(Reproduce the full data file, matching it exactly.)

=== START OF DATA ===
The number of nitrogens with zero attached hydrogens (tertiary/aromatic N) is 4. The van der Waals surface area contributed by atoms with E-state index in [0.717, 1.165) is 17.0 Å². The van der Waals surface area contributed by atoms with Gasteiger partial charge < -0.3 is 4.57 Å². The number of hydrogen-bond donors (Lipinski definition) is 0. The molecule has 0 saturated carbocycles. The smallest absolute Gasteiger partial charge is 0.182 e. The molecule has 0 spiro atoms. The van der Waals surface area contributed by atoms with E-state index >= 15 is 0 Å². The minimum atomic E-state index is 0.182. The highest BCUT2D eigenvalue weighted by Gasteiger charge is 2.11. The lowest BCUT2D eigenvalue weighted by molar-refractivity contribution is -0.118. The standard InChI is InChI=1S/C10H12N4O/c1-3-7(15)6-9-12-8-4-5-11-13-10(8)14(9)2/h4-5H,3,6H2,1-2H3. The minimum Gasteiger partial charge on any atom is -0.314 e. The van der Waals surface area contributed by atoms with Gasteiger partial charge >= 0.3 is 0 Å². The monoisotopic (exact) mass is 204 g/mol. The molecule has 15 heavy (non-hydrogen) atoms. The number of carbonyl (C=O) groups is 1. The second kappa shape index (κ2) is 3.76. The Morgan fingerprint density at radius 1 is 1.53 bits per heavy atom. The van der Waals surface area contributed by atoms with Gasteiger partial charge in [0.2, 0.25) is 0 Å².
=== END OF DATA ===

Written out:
The number of nitrogens with zero attached hydrogens (tertiary/aromatic N) is 4. The van der Waals surface area contributed by atoms with E-state index in [0.717, 1.165) is 17.0 Å². The van der Waals surface area contributed by atoms with Gasteiger partial charge < -0.3 is 4.57 Å². The number of hydrogen-bond donors (Lipinski definition) is 0. The molecule has 0 saturated carbocycles. The smallest absolute Gasteiger partial charge is 0.182 e. The molecule has 0 spiro atoms. The van der Waals surface area contributed by atoms with E-state index >= 15 is 0 Å². The minimum atomic E-state index is 0.182. The highest BCUT2D eigenvalue weighted by Gasteiger charge is 2.11. The lowest BCUT2D eigenvalue weighted by molar-refractivity contribution is -0.118. The standard InChI is InChI=1S/C10H12N4O/c1-3-7(15)6-9-12-8-4-5-11-13-10(8)14(9)2/h4-5H,3,6H2,1-2H3. The minimum Gasteiger partial charge on any atom is -0.314 e. The van der Waals surface area contributed by atoms with Gasteiger partial charge >= 0.3 is 0 Å². The monoisotopic (exact) mass is 204 g/mol. The molecule has 15 heavy (non-hydrogen) atoms. The number of carbonyl (C=O) groups is 1. The second kappa shape index (κ2) is 3.76. The Morgan fingerprint density at radius 1 is 1.53 bits per heavy atom. The van der Waals surface area contributed by atoms with Gasteiger partial charge in [0.2, 0.25) is 0 Å².